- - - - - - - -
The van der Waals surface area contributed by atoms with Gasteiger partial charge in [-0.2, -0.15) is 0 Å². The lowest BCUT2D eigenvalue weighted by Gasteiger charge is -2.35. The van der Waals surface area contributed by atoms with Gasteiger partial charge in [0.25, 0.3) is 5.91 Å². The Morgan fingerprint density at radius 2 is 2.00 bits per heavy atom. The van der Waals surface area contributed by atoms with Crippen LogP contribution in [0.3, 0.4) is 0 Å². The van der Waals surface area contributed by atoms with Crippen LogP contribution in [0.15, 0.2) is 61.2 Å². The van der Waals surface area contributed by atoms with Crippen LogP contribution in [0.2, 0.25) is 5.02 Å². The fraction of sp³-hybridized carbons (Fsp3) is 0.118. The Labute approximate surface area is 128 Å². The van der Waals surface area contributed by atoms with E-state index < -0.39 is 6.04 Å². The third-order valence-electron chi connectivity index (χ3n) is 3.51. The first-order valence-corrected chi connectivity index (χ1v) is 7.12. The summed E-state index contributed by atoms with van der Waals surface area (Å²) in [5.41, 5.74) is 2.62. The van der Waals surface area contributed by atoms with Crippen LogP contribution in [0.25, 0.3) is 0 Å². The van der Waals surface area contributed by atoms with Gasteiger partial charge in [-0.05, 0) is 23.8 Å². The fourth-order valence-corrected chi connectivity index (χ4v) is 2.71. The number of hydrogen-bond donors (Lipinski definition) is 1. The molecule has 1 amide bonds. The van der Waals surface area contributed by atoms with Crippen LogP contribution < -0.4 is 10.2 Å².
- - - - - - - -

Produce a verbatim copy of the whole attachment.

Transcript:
The van der Waals surface area contributed by atoms with Gasteiger partial charge in [-0.2, -0.15) is 0 Å². The lowest BCUT2D eigenvalue weighted by Gasteiger charge is -2.35. The van der Waals surface area contributed by atoms with Gasteiger partial charge in [0.25, 0.3) is 5.91 Å². The Morgan fingerprint density at radius 2 is 2.00 bits per heavy atom. The van der Waals surface area contributed by atoms with Crippen LogP contribution in [0.3, 0.4) is 0 Å². The van der Waals surface area contributed by atoms with Crippen LogP contribution in [0.15, 0.2) is 61.2 Å². The van der Waals surface area contributed by atoms with Crippen LogP contribution in [0.2, 0.25) is 5.02 Å². The fraction of sp³-hybridized carbons (Fsp3) is 0.118. The Labute approximate surface area is 128 Å². The van der Waals surface area contributed by atoms with E-state index < -0.39 is 6.04 Å². The third-order valence-electron chi connectivity index (χ3n) is 3.51. The first-order valence-corrected chi connectivity index (χ1v) is 7.12. The summed E-state index contributed by atoms with van der Waals surface area (Å²) in [5.41, 5.74) is 2.62. The van der Waals surface area contributed by atoms with Crippen LogP contribution in [0.25, 0.3) is 0 Å². The van der Waals surface area contributed by atoms with Gasteiger partial charge in [-0.05, 0) is 23.8 Å². The fourth-order valence-corrected chi connectivity index (χ4v) is 2.71. The number of hydrogen-bond donors (Lipinski definition) is 1. The molecule has 1 amide bonds. The van der Waals surface area contributed by atoms with Crippen LogP contribution < -0.4 is 10.2 Å².